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I discuss about the new EU Geo-blocking Regulation and how it impacts on the operation of businesses and consumers.
Everyone knows that State frontiers were a serious challenge to the exchange of products and services within the European Union. Then, after reaching the so-called Schengen acquis, Member States managed to tear down internal borders and ensure a well-functioning circulation of products over the Union. The new EU Geo-Blocking Regulation is a further step towards the freedom of services thourgout the European Union.
Beside State frontiers, in the digital age there are more obscure barriers that may significantly restrict free movement of goods and services. The most evident one is the trend of blocking or limiting access to online interfaces, such as websites and Apps, by customers from other Member States wishing to make cross-border purchases of products or services – in a word, “geo-blocking“. Indeed, figures show that such trend is widespread. A recent survey demonstrates that consumers cannot buy or access services in around 60% of the websites if they come from another EU Member State. In February, the European Parliament approved a Regulation that attempts to tackle these issues.
The new Geo-blocking Regulation and its “Defusing Clause”
The EU Geo-Blocking Regulation (EU) 2018/302 entered into force on 22 May 2018 and is applicable starting from 3 December 2018. The Regulation unpacks Geo-blocking into two different set of provisions, that concern
- access to products and services and
- access to online interfaces.
Access to Products and Services
With respect to products and services, a company cannot apply different general conditions of access to goods or services, for reasons related to a customer’s nationality, place of residence or place of establishment. Excellent. But what kind of goods and services? Well, the scope application of the Geo-Blocking Regulation is rather narrow. Indeed, the following categories of products and services are clearly excluded:
- The so-called “purely internal situations“, i.e. when the relevant elements of the transaction are restricted to a single Member State (e.g. an Italian consumer purchases online a good in the Italian territory);
- Audiovisual services, including those that aim at providing access to broadcasts of sports events and are regulated through exclusive territorial licenses;
- Retail financial services; and
- Services in the field of transport (e.g. purchases of plane tickets).
This “Defusing Clause” confines the Regulation only to a limited range of products and services, including, inter alia, non-audiovisual services and physical goods. In practice, a company that sells its products in another Member State cannot block online purchases of physical goods in other Member States (e.g. electronic tools, house furniture) or the provision of electronically supplied services (e.g. cloud services) and non-electronically (e.g. hotel accommodation, concert tickets etc.). It is debated whether non-audiovisual copyrighted works (such as music, e-books etc.) are included or not in the scope application.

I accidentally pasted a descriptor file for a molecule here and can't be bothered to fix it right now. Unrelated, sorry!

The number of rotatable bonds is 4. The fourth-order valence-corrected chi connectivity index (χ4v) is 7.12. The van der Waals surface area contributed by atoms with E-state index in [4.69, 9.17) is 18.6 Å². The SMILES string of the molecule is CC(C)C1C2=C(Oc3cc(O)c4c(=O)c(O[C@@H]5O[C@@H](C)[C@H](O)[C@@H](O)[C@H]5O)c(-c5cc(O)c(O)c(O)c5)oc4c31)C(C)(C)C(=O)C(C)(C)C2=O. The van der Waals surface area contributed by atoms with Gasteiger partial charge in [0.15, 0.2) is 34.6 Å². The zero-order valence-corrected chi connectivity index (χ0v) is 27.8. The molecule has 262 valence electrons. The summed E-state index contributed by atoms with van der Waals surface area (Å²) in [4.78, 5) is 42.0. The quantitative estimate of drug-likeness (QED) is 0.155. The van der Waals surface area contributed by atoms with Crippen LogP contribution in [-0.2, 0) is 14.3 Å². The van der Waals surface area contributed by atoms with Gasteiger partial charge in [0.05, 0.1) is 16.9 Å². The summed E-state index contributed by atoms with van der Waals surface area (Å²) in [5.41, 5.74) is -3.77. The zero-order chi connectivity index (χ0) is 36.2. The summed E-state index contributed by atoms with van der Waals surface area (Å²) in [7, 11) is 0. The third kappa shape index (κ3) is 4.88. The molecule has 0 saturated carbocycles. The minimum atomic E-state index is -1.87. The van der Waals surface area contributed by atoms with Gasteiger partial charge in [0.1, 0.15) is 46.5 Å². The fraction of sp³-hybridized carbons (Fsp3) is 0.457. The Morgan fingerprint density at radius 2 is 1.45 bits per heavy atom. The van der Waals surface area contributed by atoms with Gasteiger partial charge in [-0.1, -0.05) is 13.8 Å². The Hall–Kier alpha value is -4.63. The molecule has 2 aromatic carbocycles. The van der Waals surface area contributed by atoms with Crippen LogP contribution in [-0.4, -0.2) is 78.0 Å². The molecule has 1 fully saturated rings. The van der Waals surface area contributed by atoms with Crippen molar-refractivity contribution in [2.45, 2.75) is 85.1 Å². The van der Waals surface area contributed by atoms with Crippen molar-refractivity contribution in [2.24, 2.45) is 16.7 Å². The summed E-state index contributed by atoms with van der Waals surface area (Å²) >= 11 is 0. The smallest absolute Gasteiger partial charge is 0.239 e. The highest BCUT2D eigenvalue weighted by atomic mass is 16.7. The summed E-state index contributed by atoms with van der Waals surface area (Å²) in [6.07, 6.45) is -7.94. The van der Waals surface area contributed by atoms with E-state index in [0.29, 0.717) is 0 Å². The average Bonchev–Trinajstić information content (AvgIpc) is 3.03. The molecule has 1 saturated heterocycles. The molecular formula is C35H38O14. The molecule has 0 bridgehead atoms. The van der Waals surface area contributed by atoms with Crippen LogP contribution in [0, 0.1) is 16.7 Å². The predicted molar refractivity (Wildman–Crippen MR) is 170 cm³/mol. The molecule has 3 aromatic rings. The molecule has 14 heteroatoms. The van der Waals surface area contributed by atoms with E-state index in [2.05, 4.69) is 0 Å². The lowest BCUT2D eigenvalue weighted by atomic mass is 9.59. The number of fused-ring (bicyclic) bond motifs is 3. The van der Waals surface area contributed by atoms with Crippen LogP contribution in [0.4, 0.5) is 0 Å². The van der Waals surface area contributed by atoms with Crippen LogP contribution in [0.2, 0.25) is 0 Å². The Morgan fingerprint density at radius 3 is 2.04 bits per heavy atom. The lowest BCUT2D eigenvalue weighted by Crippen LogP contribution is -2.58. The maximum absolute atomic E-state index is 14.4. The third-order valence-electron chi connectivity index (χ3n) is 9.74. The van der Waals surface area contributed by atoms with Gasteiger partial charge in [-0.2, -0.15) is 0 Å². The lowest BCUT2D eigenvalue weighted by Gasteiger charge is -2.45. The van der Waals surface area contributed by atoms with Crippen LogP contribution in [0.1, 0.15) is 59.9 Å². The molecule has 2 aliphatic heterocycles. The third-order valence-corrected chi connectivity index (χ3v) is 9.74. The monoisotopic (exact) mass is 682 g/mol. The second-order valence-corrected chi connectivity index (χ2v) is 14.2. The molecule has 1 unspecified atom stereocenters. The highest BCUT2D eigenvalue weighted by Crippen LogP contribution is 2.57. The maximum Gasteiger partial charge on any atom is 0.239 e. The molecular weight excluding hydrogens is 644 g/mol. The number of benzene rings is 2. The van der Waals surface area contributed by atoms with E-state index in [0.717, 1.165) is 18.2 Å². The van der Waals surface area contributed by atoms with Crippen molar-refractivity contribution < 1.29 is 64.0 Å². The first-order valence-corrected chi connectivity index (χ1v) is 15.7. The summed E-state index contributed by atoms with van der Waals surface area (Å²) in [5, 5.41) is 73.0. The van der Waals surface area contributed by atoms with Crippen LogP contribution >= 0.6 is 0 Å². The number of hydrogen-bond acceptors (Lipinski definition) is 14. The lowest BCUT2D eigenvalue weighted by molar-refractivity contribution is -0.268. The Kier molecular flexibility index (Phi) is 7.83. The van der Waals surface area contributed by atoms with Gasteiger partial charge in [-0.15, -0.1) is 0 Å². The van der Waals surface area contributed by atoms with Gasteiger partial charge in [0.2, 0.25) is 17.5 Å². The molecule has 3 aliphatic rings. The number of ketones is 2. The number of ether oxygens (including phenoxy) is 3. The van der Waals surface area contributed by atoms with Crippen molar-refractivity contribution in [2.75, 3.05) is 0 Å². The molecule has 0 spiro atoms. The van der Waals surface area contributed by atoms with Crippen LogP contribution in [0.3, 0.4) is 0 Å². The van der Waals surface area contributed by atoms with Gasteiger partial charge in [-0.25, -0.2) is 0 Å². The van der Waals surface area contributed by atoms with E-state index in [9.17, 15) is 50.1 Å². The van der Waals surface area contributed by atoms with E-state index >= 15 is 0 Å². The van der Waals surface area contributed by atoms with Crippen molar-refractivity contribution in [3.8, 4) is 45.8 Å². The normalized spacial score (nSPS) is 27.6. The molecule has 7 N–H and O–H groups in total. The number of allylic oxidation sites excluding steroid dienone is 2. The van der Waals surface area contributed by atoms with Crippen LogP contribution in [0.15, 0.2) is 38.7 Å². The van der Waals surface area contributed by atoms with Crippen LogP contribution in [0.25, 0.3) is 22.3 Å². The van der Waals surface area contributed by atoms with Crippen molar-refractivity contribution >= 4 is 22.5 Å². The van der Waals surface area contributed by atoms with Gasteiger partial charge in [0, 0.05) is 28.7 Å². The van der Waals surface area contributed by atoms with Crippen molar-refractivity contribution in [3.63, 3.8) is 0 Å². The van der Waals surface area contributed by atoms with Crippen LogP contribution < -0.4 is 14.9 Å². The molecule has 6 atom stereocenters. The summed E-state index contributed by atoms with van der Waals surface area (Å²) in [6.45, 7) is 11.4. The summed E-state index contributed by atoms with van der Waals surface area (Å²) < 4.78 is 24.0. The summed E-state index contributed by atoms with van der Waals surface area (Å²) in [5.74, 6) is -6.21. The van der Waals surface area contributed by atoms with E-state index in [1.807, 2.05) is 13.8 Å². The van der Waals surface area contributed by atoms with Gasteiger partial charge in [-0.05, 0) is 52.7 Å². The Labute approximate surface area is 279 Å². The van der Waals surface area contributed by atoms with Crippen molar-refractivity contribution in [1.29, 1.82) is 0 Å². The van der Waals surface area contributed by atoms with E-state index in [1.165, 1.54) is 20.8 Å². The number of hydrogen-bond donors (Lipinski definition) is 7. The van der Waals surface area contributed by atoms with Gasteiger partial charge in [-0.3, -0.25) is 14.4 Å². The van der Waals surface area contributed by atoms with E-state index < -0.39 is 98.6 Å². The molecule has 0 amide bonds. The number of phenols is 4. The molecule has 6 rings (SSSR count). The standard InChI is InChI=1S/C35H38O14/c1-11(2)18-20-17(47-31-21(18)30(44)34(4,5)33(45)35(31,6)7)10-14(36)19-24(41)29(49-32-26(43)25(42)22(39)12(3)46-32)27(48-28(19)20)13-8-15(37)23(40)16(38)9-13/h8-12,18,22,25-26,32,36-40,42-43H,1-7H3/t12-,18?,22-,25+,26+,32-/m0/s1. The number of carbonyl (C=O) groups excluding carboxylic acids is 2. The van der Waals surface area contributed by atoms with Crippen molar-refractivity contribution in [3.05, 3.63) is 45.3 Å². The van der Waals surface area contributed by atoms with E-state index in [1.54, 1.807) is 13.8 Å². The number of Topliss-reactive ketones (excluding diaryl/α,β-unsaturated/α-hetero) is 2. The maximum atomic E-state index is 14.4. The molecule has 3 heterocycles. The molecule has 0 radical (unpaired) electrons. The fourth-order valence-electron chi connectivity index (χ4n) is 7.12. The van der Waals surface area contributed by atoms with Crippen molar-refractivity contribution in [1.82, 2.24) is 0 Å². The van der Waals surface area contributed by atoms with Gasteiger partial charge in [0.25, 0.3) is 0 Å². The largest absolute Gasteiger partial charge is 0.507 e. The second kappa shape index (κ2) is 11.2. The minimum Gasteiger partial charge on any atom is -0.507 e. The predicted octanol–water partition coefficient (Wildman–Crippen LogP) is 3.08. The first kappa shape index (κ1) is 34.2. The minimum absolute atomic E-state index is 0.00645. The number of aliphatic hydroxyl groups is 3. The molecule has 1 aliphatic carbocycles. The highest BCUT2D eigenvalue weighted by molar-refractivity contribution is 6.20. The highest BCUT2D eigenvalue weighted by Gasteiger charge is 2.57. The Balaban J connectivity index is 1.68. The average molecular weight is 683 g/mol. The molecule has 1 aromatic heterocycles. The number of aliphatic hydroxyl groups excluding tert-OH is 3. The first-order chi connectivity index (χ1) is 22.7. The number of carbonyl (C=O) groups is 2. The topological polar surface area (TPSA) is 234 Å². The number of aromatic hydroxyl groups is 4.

Access to Websites
Further, companies cannot block or limit a customer’s access to their online interfaces “for reasons related to the customer’s nationality, place of residence or place of establishment“, or redirect a customer to a different version of their website, unless the customer gives his/her consent. In more practical words, for example, an Italian company must not restrict access to its original Italian website from a Spanish customer and redirect him/her automatically to the Spanish version of the website – the customer must choose to do so. Moreover, even if customer’s explicit consent is sought, the version of the online interface to which the customer initially sought access must remain easily accessible to the customer.
What’s the impact on business and consumers?
The Geo-Blocking Regulation may encourage business to spread goods and services over the EU and allow consumers to enjoy a wider range of products. However, the “Defusing Clause” – and, in particular, the potential exclusion of audiovisual works – considerably limits such (potential) positive impact. Furthermore, the Regulation only requires companies to make purchases of goods available, and not the delivery of such products, too which might not lead to a full benefit for the eCommerce market in the EU. For example, if a French company cannot deliver a washing machine to a Greek customer, the customer should plan the delivery of such product on his/her own. This further limits the application of the Regulation. In short, we should wait for the next 3 December 2018 and see how the companies will comply with these new rules and the States will harmonize the national provisions.